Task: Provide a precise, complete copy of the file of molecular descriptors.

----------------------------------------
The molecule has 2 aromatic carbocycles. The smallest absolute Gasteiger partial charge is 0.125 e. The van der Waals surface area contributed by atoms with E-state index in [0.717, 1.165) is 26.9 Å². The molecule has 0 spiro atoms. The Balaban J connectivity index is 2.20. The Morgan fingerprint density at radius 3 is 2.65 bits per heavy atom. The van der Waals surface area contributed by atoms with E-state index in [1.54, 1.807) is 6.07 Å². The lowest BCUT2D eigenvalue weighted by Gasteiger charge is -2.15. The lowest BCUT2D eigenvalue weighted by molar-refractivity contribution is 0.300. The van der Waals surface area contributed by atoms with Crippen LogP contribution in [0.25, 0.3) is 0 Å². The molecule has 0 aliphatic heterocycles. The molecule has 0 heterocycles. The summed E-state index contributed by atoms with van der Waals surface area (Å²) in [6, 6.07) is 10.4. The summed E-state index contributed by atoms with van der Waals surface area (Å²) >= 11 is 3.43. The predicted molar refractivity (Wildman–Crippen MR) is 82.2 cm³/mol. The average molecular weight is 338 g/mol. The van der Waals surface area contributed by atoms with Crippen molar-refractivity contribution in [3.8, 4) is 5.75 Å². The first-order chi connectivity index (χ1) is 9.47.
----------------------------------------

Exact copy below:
The molecule has 2 aromatic carbocycles. The smallest absolute Gasteiger partial charge is 0.125 e. The van der Waals surface area contributed by atoms with E-state index in [0.717, 1.165) is 26.9 Å². The molecule has 0 spiro atoms. The Balaban J connectivity index is 2.20. The Morgan fingerprint density at radius 3 is 2.65 bits per heavy atom. The van der Waals surface area contributed by atoms with E-state index in [1.54, 1.807) is 6.07 Å². The lowest BCUT2D eigenvalue weighted by Gasteiger charge is -2.15. The lowest BCUT2D eigenvalue weighted by molar-refractivity contribution is 0.300. The van der Waals surface area contributed by atoms with Crippen LogP contribution in [0.25, 0.3) is 0 Å². The molecule has 0 aliphatic heterocycles. The molecule has 0 heterocycles. The summed E-state index contributed by atoms with van der Waals surface area (Å²) in [6, 6.07) is 10.4. The summed E-state index contributed by atoms with van der Waals surface area (Å²) >= 11 is 3.43. The predicted molar refractivity (Wildman–Crippen MR) is 82.2 cm³/mol. The average molecular weight is 338 g/mol. The van der Waals surface area contributed by atoms with Crippen molar-refractivity contribution in [3.8, 4) is 5.75 Å². The first-order chi connectivity index (χ1) is 9.47.